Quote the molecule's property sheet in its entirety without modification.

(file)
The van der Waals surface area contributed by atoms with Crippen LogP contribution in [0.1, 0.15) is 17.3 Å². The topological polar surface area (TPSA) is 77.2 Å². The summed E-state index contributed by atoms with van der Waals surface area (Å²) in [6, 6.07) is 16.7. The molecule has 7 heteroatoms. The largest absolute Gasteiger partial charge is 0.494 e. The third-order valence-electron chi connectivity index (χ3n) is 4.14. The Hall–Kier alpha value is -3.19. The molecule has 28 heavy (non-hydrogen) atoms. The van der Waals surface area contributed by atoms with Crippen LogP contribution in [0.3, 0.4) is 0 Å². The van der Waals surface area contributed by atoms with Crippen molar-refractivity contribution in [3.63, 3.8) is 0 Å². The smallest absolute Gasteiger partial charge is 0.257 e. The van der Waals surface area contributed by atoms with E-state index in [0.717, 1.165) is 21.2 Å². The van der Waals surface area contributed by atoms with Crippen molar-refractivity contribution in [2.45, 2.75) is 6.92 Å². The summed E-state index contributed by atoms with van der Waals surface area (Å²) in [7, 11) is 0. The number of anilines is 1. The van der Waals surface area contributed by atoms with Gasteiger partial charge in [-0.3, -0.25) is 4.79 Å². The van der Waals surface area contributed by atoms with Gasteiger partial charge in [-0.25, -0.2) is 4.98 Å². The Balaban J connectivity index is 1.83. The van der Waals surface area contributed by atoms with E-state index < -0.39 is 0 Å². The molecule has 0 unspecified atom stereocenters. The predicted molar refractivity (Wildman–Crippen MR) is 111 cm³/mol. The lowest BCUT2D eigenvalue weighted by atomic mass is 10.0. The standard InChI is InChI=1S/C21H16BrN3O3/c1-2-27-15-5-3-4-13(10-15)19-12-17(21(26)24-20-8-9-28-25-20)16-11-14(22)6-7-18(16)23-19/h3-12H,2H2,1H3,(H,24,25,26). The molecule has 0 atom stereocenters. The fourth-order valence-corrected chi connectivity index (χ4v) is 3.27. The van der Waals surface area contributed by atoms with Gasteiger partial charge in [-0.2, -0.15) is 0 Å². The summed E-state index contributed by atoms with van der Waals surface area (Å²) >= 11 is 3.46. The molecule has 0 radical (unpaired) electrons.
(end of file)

The van der Waals surface area contributed by atoms with Crippen LogP contribution in [0.1, 0.15) is 17.3 Å². The topological polar surface area (TPSA) is 77.2 Å². The summed E-state index contributed by atoms with van der Waals surface area (Å²) in [6, 6.07) is 16.7. The molecule has 7 heteroatoms. The largest absolute Gasteiger partial charge is 0.494 e. The third-order valence-electron chi connectivity index (χ3n) is 4.14. The Hall–Kier alpha value is -3.19. The molecule has 28 heavy (non-hydrogen) atoms. The van der Waals surface area contributed by atoms with Crippen LogP contribution in [0.3, 0.4) is 0 Å². The van der Waals surface area contributed by atoms with Crippen molar-refractivity contribution in [3.63, 3.8) is 0 Å². The smallest absolute Gasteiger partial charge is 0.257 e. The van der Waals surface area contributed by atoms with E-state index in [0.717, 1.165) is 21.2 Å². The van der Waals surface area contributed by atoms with Crippen molar-refractivity contribution in [2.45, 2.75) is 6.92 Å². The summed E-state index contributed by atoms with van der Waals surface area (Å²) in [7, 11) is 0. The number of anilines is 1. The van der Waals surface area contributed by atoms with Gasteiger partial charge in [-0.3, -0.25) is 4.79 Å². The van der Waals surface area contributed by atoms with Gasteiger partial charge in [-0.25, -0.2) is 4.98 Å². The Balaban J connectivity index is 1.83. The van der Waals surface area contributed by atoms with E-state index < -0.39 is 0 Å². The molecule has 0 unspecified atom stereocenters. The predicted molar refractivity (Wildman–Crippen MR) is 111 cm³/mol. The lowest BCUT2D eigenvalue weighted by atomic mass is 10.0. The standard InChI is InChI=1S/C21H16BrN3O3/c1-2-27-15-5-3-4-13(10-15)19-12-17(21(26)24-20-8-9-28-25-20)16-11-14(22)6-7-18(16)23-19/h3-12H,2H2,1H3,(H,24,25,26). The molecule has 0 atom stereocenters. The fourth-order valence-corrected chi connectivity index (χ4v) is 3.27. The van der Waals surface area contributed by atoms with Gasteiger partial charge in [-0.2, -0.15) is 0 Å². The summed E-state index contributed by atoms with van der Waals surface area (Å²) >= 11 is 3.46. The molecule has 0 radical (unpaired) electrons.